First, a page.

Supporting policy and practice decision making for system-level obesity prevention efforts: A compilation of evidence — ASN Events

Supporting policy and practice decision making for system-level obesity prevention efforts: A compilation of evidence (#228)

Rachel Clark 1 , Jennifer Marks 2 , Steven Allender 2 , Alan Shiell 1 , Katie Lacy 3 , Rowland Watson 4
  1. Centre of Excellence in Intervention and Prevention Science, Carlton, Vic, Australia
  2. World Health Organisation Collaborating Centre for Obesity Prevention, Deakin University, Geelong, Vic, Australia
  3. Centre for Physical Activity and Nutrition Research, Deakin University, Geelong, Vic, Australia
  4. Prevention and Population Health Branch, Victorian Government, Melbourne, Vic, Australia


In Victoria, Australia, considerable investment has been directed towards ‘Healthy Together Victoria’, a systems approach to prevention targeting obesity, smoking and alcohol use. Locally, practitioners are intervening in workplaces, schools, early-years, and other community settings. Research evidence plays a pivotal role in determining how best to intervene, however it is not always readily available or accessible to decision makers. To help navigate the overwhelming body of obesity-related research, we compiled systematic review-level of evidence of interventions targeting obesity and related behaviours.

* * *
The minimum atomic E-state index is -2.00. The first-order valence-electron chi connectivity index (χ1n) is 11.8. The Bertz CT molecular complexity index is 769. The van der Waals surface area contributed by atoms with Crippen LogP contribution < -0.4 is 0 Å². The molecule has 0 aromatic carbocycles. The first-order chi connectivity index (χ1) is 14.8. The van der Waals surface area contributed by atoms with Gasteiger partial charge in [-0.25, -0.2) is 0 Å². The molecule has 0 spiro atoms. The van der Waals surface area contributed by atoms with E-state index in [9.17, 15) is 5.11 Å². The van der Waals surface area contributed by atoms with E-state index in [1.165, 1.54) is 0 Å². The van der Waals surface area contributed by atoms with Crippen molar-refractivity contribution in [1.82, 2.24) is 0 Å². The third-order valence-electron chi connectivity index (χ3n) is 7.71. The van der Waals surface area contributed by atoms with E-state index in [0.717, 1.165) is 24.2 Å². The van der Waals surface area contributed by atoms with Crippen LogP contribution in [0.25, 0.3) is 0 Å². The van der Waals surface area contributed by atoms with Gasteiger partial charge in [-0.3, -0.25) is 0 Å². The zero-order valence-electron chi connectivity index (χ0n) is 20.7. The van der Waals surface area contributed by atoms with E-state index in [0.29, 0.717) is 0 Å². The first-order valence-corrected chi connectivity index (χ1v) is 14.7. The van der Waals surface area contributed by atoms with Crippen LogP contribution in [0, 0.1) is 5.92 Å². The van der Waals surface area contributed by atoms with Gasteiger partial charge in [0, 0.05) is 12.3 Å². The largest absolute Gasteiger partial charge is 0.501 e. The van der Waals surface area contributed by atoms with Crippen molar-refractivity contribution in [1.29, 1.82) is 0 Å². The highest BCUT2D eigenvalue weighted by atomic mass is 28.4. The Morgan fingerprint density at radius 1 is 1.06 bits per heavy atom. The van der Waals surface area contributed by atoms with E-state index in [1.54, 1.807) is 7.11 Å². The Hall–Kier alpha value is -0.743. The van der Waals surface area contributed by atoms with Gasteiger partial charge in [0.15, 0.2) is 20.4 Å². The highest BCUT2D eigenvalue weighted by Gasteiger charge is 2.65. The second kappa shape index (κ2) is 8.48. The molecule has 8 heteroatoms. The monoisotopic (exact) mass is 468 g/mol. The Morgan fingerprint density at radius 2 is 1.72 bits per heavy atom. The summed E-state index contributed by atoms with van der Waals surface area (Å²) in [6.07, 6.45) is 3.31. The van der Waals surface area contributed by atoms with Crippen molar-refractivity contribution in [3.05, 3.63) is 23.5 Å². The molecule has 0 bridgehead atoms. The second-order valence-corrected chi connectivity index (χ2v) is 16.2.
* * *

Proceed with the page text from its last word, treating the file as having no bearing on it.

A review of systematic reviews was conducted following pre-determined search criteria based on systematic review methodologies. Ten separate search strategies were developed to capture interventions according to key settings deemed relevant to policy and practice. A wide range of academic databases and websites were searched during April 2012 using key words describing interventions, populations or settings, and outcomes of interest. One researcher screened titles and abstracts and areas of uncertainty were discussed with a second researcher, who also conducted a 10% check on included reviews. All reviews were quality assessed using the quality assessment tool.

Key findings

Ninety-three systematic reviews were included and summarised individually in tables according to setting. Most focused on schools (n=60) or communities (n=31). Review quality varied, and few definitive examples of ‘best practice’ interventions were provided. Findings relevant to other settings were more consistent but fewer in number: family or home (n=20), early years (n=12), local government (n=8), health care (n=5), supermarkets (n=3), restaurants (n=2), and recreation facilities (n=0). Promising interventions did emerge in some settings from high quality reviews.


This study provides an overview of the best available research evidence for obesity prevention. It can serve as a tool to guide the use of research evidence versus practice innovation in implementation, level of practice evaluation, and research prioritisation.